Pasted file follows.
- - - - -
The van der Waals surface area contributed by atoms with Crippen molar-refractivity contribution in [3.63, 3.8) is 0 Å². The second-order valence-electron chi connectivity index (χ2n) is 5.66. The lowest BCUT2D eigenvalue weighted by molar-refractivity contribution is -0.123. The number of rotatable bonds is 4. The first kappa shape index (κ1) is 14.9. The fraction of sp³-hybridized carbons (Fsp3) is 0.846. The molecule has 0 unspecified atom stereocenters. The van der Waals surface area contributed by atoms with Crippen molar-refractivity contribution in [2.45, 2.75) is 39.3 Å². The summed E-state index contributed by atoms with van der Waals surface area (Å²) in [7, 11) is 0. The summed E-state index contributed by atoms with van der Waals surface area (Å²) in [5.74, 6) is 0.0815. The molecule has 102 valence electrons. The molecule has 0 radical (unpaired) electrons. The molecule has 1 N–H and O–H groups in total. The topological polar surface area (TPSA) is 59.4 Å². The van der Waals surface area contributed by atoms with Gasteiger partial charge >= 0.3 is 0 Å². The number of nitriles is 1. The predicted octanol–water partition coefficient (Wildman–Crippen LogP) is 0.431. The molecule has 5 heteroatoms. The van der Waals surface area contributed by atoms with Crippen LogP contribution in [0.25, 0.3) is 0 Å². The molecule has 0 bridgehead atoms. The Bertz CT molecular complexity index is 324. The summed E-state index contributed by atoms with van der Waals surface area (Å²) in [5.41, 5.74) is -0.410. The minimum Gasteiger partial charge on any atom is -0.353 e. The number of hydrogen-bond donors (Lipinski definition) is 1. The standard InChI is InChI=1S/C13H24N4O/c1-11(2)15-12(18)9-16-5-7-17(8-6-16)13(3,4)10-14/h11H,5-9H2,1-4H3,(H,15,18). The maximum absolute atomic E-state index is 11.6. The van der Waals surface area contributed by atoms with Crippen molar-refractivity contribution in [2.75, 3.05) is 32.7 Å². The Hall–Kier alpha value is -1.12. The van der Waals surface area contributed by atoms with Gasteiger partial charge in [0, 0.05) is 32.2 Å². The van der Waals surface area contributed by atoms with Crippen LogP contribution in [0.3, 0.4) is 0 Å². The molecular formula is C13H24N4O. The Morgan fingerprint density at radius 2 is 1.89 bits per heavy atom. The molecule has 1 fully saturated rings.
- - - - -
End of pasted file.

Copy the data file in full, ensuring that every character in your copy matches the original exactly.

The van der Waals surface area contributed by atoms with Crippen molar-refractivity contribution in [3.63, 3.8) is 0 Å². The second-order valence-electron chi connectivity index (χ2n) is 5.66. The lowest BCUT2D eigenvalue weighted by molar-refractivity contribution is -0.123. The number of rotatable bonds is 4. The first kappa shape index (κ1) is 14.9. The fraction of sp³-hybridized carbons (Fsp3) is 0.846. The molecule has 0 unspecified atom stereocenters. The van der Waals surface area contributed by atoms with Crippen molar-refractivity contribution in [2.45, 2.75) is 39.3 Å². The summed E-state index contributed by atoms with van der Waals surface area (Å²) in [7, 11) is 0. The summed E-state index contributed by atoms with van der Waals surface area (Å²) in [5.74, 6) is 0.0815. The molecule has 102 valence electrons. The molecule has 0 radical (unpaired) electrons. The molecule has 1 N–H and O–H groups in total. The topological polar surface area (TPSA) is 59.4 Å². The van der Waals surface area contributed by atoms with Gasteiger partial charge >= 0.3 is 0 Å². The number of nitriles is 1. The predicted octanol–water partition coefficient (Wildman–Crippen LogP) is 0.431. The molecule has 5 heteroatoms. The van der Waals surface area contributed by atoms with Crippen LogP contribution in [0.25, 0.3) is 0 Å². The molecule has 0 bridgehead atoms. The Bertz CT molecular complexity index is 324. The summed E-state index contributed by atoms with van der Waals surface area (Å²) in [5.41, 5.74) is -0.410. The minimum Gasteiger partial charge on any atom is -0.353 e. The number of hydrogen-bond donors (Lipinski definition) is 1. The standard InChI is InChI=1S/C13H24N4O/c1-11(2)15-12(18)9-16-5-7-17(8-6-16)13(3,4)10-14/h11H,5-9H2,1-4H3,(H,15,18). The maximum absolute atomic E-state index is 11.6. The van der Waals surface area contributed by atoms with Crippen molar-refractivity contribution in [2.75, 3.05) is 32.7 Å². The Hall–Kier alpha value is -1.12. The van der Waals surface area contributed by atoms with Gasteiger partial charge in [0, 0.05) is 32.2 Å². The van der Waals surface area contributed by atoms with Crippen LogP contribution in [0.3, 0.4) is 0 Å². The molecular formula is C13H24N4O. The Morgan fingerprint density at radius 2 is 1.89 bits per heavy atom. The molecule has 1 fully saturated rings.